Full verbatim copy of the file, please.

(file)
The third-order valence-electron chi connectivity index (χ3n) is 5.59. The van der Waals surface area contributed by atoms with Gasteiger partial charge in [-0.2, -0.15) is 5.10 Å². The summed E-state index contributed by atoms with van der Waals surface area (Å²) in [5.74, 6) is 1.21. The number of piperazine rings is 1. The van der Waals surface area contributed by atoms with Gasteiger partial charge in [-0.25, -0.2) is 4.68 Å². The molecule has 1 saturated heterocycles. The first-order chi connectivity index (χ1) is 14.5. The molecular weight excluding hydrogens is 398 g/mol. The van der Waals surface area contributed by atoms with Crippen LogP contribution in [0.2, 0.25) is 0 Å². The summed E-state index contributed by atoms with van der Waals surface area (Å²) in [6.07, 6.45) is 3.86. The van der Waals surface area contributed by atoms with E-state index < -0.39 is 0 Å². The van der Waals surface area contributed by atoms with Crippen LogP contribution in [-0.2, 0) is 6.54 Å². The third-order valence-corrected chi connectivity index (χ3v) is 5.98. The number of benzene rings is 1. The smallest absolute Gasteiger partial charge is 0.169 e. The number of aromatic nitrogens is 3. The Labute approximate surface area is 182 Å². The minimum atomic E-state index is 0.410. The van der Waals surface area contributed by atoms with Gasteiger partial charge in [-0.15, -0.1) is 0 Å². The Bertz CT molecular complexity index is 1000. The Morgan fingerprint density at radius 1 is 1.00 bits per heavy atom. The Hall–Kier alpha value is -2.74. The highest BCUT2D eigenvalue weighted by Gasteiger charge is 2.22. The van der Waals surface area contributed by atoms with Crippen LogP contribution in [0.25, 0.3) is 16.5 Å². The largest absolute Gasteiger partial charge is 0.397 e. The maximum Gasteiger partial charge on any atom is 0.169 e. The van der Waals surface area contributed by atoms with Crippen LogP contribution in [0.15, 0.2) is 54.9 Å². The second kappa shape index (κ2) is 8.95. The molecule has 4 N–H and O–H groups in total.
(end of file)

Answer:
The third-order valence-electron chi connectivity index (χ3n) is 5.59. The van der Waals surface area contributed by atoms with Gasteiger partial charge in [-0.2, -0.15) is 5.10 Å². The summed E-state index contributed by atoms with van der Waals surface area (Å²) in [5.74, 6) is 1.21. The number of piperazine rings is 1. The van der Waals surface area contributed by atoms with Gasteiger partial charge in [-0.25, -0.2) is 4.68 Å². The molecule has 1 saturated heterocycles. The first-order chi connectivity index (χ1) is 14.5. The molecular weight excluding hydrogens is 398 g/mol. The van der Waals surface area contributed by atoms with Crippen LogP contribution in [0.2, 0.25) is 0 Å². The summed E-state index contributed by atoms with van der Waals surface area (Å²) in [6.07, 6.45) is 3.86. The van der Waals surface area contributed by atoms with E-state index < -0.39 is 0 Å². The van der Waals surface area contributed by atoms with Crippen LogP contribution in [-0.2, 0) is 6.54 Å². The third-order valence-corrected chi connectivity index (χ3v) is 5.98. The number of benzene rings is 1. The smallest absolute Gasteiger partial charge is 0.169 e. The number of aromatic nitrogens is 3. The Labute approximate surface area is 182 Å². The minimum atomic E-state index is 0.410. The van der Waals surface area contributed by atoms with Gasteiger partial charge in [-0.15, -0.1) is 0 Å². The Bertz CT molecular complexity index is 1000. The Morgan fingerprint density at radius 1 is 1.00 bits per heavy atom. The Hall–Kier alpha value is -2.74. The highest BCUT2D eigenvalue weighted by Gasteiger charge is 2.22. The van der Waals surface area contributed by atoms with Crippen LogP contribution in [0.25, 0.3) is 16.5 Å². The largest absolute Gasteiger partial charge is 0.397 e. The maximum Gasteiger partial charge on any atom is 0.169 e. The van der Waals surface area contributed by atoms with Crippen LogP contribution in [0.15, 0.2) is 54.9 Å². The second kappa shape index (κ2) is 8.95. The molecule has 4 N–H and O–H groups in total.